In 2014, the U.S. unemployment rate was 7.8%, but the rate of unemployed black people was 13.8%. Even black college graduates were unemployed at a rate of 12.4%.
A black job candidate will often not receive a job offer simply due to the color of their skin or the name on their resume. As troubling as this is, it’s even tougher to wrap your head around the fact that things were exactly this way as long as 30 years ago.
The solution is simple. Supporting black businesses allows them to stay in business, ensuring that the unemployment rate in the black community isn’t so high. We all must keep this in mind.
It Ensures The Community Always Has Help
If a member of the black community needs financial help, they will most often turn to small black-owned businesses, and particularly local churches which are oftentimes the most powerful institution in the black community.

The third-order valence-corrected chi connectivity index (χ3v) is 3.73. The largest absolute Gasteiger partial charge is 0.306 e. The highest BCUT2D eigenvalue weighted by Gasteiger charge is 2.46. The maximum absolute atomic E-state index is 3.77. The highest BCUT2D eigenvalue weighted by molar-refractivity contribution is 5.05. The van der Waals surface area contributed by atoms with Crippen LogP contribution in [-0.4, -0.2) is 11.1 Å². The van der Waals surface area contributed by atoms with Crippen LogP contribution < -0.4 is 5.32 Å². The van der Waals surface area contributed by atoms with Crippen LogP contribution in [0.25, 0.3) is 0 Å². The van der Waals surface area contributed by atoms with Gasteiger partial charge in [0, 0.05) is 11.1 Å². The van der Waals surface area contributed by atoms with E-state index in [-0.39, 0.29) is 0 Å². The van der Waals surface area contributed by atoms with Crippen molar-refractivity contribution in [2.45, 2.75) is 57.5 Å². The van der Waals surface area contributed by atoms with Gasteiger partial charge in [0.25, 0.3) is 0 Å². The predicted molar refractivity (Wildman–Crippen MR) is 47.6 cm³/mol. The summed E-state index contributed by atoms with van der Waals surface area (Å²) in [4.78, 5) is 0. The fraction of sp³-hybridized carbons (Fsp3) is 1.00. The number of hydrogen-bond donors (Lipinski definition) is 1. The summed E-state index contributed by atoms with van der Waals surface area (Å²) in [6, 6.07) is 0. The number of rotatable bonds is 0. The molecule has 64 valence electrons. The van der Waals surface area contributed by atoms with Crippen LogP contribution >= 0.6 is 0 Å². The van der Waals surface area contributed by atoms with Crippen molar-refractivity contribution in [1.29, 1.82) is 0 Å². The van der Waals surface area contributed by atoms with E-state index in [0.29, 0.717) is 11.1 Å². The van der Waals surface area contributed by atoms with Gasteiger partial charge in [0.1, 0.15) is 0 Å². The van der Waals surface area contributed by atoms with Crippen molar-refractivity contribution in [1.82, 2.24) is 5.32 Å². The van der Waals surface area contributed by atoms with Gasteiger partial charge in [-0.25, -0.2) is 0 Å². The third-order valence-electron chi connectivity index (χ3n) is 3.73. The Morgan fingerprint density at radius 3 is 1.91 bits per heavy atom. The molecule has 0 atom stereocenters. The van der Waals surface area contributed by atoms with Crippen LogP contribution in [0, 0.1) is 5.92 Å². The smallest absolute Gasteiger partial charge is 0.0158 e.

Churches are an extension of family in most small communities, and without ensuring the local businesses stay intact, we don’t ensure that churches and organizations have any legs to stand on.
This plays right into the trust gap, and is part of the reason the black community doesn’t spend money as often within its own community as compared with other demographics.
The local organizations and churches will always have the community’s back. Black households holding their cards closer to their chests makes sense given the societal circumstances they face, but by learning to increase their trust within the community it will improve the health of the black economy.
Think about how much better your local taqueria is than Taco Bell, or how much tastier the local ramen spot is than those sodium specials known as Cup O’ Noodles. For whatever reason, this way of thinking goes out the window when it comes to the black community.
Let’s all keep this in mind not just for Black History Month, but for every month. Supporting local black businesses is not important for 28 days. It’s a forever type of thing. Every part of the economy needs to thrive, and supporting black businesses goes a long way.